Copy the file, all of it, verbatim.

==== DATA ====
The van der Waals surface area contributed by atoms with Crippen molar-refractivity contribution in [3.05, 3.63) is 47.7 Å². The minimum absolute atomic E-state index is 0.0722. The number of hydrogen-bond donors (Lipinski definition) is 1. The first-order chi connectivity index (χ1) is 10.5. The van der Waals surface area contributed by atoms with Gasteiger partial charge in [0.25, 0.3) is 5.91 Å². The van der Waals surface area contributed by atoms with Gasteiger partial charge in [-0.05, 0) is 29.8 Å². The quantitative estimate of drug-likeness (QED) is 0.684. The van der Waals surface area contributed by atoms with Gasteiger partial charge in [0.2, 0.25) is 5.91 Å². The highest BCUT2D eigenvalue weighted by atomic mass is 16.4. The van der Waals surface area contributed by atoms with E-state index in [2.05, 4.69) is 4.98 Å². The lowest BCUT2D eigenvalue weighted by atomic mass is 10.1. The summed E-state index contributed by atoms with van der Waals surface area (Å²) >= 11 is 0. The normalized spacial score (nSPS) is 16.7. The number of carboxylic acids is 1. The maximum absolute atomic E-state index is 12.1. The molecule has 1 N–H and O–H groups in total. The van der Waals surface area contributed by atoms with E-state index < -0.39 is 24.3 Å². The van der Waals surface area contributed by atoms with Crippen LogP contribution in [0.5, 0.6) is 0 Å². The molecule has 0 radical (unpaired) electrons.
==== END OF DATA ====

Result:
The van der Waals surface area contributed by atoms with Crippen molar-refractivity contribution in [3.05, 3.63) is 47.7 Å². The minimum absolute atomic E-state index is 0.0722. The number of hydrogen-bond donors (Lipinski definition) is 1. The first-order chi connectivity index (χ1) is 10.5. The van der Waals surface area contributed by atoms with Gasteiger partial charge in [0.25, 0.3) is 5.91 Å². The van der Waals surface area contributed by atoms with Gasteiger partial charge in [-0.05, 0) is 29.8 Å². The quantitative estimate of drug-likeness (QED) is 0.684. The van der Waals surface area contributed by atoms with Gasteiger partial charge in [0.2, 0.25) is 5.91 Å². The highest BCUT2D eigenvalue weighted by atomic mass is 16.4. The van der Waals surface area contributed by atoms with E-state index in [2.05, 4.69) is 4.98 Å². The lowest BCUT2D eigenvalue weighted by atomic mass is 10.1. The summed E-state index contributed by atoms with van der Waals surface area (Å²) >= 11 is 0. The normalized spacial score (nSPS) is 16.7. The number of carboxylic acids is 1. The maximum absolute atomic E-state index is 12.1. The molecule has 1 N–H and O–H groups in total. The van der Waals surface area contributed by atoms with E-state index < -0.39 is 24.3 Å². The van der Waals surface area contributed by atoms with Crippen LogP contribution in [0.5, 0.6) is 0 Å². The molecule has 0 radical (unpaired) electrons.